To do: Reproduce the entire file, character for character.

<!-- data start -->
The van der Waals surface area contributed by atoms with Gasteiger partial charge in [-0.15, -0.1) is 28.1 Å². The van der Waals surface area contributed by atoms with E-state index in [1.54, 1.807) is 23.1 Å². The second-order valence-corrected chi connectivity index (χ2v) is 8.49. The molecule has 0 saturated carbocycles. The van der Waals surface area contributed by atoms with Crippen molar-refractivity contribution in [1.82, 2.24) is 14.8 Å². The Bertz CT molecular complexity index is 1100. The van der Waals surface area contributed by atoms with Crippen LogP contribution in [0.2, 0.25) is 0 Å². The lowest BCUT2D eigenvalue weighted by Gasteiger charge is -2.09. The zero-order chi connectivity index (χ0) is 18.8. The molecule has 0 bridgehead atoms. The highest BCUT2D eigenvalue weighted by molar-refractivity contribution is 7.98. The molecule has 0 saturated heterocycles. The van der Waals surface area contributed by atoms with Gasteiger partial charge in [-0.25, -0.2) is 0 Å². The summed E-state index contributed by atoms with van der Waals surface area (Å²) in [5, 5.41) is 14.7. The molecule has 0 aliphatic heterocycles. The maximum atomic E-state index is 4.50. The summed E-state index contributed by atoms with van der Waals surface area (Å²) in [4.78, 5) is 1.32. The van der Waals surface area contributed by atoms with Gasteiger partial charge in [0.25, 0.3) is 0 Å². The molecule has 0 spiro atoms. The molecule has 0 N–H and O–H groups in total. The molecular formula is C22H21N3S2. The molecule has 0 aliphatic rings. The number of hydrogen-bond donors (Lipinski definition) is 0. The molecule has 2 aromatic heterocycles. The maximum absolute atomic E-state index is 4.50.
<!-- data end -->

The van der Waals surface area contributed by atoms with Gasteiger partial charge in [-0.15, -0.1) is 28.1 Å². The van der Waals surface area contributed by atoms with E-state index in [1.54, 1.807) is 23.1 Å². The second-order valence-corrected chi connectivity index (χ2v) is 8.49. The molecule has 0 saturated carbocycles. The van der Waals surface area contributed by atoms with Crippen molar-refractivity contribution in [1.82, 2.24) is 14.8 Å². The Bertz CT molecular complexity index is 1100. The van der Waals surface area contributed by atoms with Crippen LogP contribution in [0.2, 0.25) is 0 Å². The lowest BCUT2D eigenvalue weighted by Gasteiger charge is -2.09. The zero-order chi connectivity index (χ0) is 18.8. The molecule has 0 bridgehead atoms. The highest BCUT2D eigenvalue weighted by molar-refractivity contribution is 7.98. The molecule has 0 saturated heterocycles. The van der Waals surface area contributed by atoms with Gasteiger partial charge in [-0.25, -0.2) is 0 Å². The summed E-state index contributed by atoms with van der Waals surface area (Å²) in [5, 5.41) is 14.7. The molecule has 0 aliphatic heterocycles. The maximum atomic E-state index is 4.50. The summed E-state index contributed by atoms with van der Waals surface area (Å²) in [4.78, 5) is 1.32. The van der Waals surface area contributed by atoms with Gasteiger partial charge in [0.25, 0.3) is 0 Å². The molecule has 0 spiro atoms. The molecule has 0 N–H and O–H groups in total. The molecular formula is C22H21N3S2. The molecule has 0 aliphatic rings. The number of hydrogen-bond donors (Lipinski definition) is 0. The molecule has 2 aromatic heterocycles. The maximum absolute atomic E-state index is 4.50.